People who have the misconception that hard rock/heavy metal is just a lot of thunderous guitar riffs, negative lyrics and loud drum solos haven’t heard Queensryche. The Seattle-based band’s thought provoking pyrics and complicated melodies redefined rock music in the ‘80s and their current album, Empire, is showing that the strength of their songwriting ability will continue to serve them well in the ‘90s musical arena.People who have the misconception that hard rock/heavy metal is just a lot of thunderous guitar riffs, negative lyrics and loud drum solos haven’t heard Queensryche. The Seattle-based band’s thought provoking pyrics and complicated melodies redefined rock music in the ‘80s and their current album, Empire, is showing that the strength of their songwriting ability will continue to serve them well in the ‘90s musical arena.
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Comprised of keyboardist/vocalist Geoff Tate, guitarists Chris DeGarmo and Michael Wilton, bassist Eddie Jackson and drummer Scott Rockenfield, the band burst on the rock music scene in 1983 with the EP Queensryche. Their next three albums, The Warning (1984), Rage for Order (1986) and Operation: Mindcrime (1988, certified gold) continued to attract a growing legion of fans as well as praise from the critics.
Their latest project, Empire has catapulted them to the top 10 on Billboard‘s album charts and further solidified their reputation as “the thinking man’s rock band.”
The strength of the band’s material is largely responsible for their success. Crafting socially conscious, thought-provoking tunes is a passion that propels their music. While they had all played in different bands in high school, when they began playing together, DeGarma says the factor that set them apart from other local bands was their commitment to writing their own material.
“We have a triad in the band that is our songwriting core,” DeGarma explains. “Geoff, myself and Michael, the three of us or some combination. Generally the songs start somewhere in the triad. Michael and I write music mostly and Geoff writes lyrics, but we also contribute to the lyrics as well. Scott and Eddit have also written some. THe more writers, the better because it allows us to cover more musical ground.”
DeGarma says the members of Queensryche have very distinct personalities and opinions and that makes for interesting collaboration. “I enjoy writing by myself,” the 27-year-old writer comments, “but the great thing about collaborating is you have an objective opinion coming in. We have different approaches, but that’s great because Michael thinks of things I wouldn’t and I think of things he wouldn’t.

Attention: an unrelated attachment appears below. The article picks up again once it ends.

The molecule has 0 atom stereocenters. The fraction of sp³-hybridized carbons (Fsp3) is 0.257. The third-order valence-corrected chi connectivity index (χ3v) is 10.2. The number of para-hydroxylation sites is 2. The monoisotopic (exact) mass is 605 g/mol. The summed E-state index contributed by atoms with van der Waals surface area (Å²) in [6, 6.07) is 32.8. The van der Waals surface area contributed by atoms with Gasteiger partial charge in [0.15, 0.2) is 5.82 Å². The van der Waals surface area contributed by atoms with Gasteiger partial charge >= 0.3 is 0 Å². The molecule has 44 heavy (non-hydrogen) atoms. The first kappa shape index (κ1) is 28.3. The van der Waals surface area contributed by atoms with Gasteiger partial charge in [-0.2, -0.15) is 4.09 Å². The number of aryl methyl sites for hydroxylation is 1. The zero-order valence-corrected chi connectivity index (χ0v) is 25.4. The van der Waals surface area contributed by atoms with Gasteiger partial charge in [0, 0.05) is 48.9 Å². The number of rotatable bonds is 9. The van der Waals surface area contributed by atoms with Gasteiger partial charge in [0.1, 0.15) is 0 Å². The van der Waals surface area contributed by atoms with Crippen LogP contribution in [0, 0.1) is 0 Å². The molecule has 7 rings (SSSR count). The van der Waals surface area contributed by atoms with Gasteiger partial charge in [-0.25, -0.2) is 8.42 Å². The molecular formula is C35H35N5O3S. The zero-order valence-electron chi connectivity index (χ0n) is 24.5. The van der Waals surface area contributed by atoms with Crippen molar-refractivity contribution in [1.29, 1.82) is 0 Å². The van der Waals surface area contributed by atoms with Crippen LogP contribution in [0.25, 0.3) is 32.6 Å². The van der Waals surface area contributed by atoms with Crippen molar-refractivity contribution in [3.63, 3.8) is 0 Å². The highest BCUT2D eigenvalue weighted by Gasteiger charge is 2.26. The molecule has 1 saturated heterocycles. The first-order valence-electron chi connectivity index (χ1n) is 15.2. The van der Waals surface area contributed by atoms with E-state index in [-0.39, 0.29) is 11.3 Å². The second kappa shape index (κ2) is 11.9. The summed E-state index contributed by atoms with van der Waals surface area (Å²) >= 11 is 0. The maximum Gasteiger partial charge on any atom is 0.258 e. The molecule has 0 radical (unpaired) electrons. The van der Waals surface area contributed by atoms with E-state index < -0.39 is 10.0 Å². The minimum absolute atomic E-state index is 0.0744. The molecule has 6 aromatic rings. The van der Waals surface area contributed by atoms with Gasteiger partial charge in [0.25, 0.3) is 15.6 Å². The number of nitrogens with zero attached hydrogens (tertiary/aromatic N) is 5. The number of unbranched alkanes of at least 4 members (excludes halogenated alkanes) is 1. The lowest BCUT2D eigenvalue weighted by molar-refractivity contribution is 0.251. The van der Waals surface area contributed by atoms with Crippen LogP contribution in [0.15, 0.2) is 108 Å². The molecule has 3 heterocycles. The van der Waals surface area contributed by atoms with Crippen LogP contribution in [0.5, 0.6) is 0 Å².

“Geoff is a very talented lyricist. He’s a bright guy. It’s interesting to see the things he writes about. We’re opposite. I’m optimistic. Geoff’s pessimistic. That clash makes for some great collaboration, especially lyrically…Everyone has a different perspective. If we were all alike in our music would be one dimensional.”
When asked how they work through the differences of opinion that result from their individuality, Chris responds, “Brutal honesty. When you’re collaborating you have to be able to take constructive criticism. We open ourselves up to commentary, but we like that. We’ve been together a long time and we know when we’ve got something. We see similar visions. We also have management and a producer who can give us objective input as well.”
De Garmo started writing long before Queensryche was formed. “I started writing at 14 and my first big influence was the Beatles,” he recalls. “My grandparents bought me Sgt. Pepper when I was six or seven years old. It was a wonderful first record. My grandparents had impeccable taste… I was introduced to late era Beatles as a youngster then went back to their earlier stuff as I got older and began to appreciate them more and more.”
All the members of the band grew up in Seattle and shared a firm commitment to making music. DeGarmo says they quit their day jobs in 1983 and never looked back. They took their name from a song Chris had written called “Queen of the Ryche.” I threw those two words together,” he says. “it sort of means something like assembly of power. It has a European, classy sound.”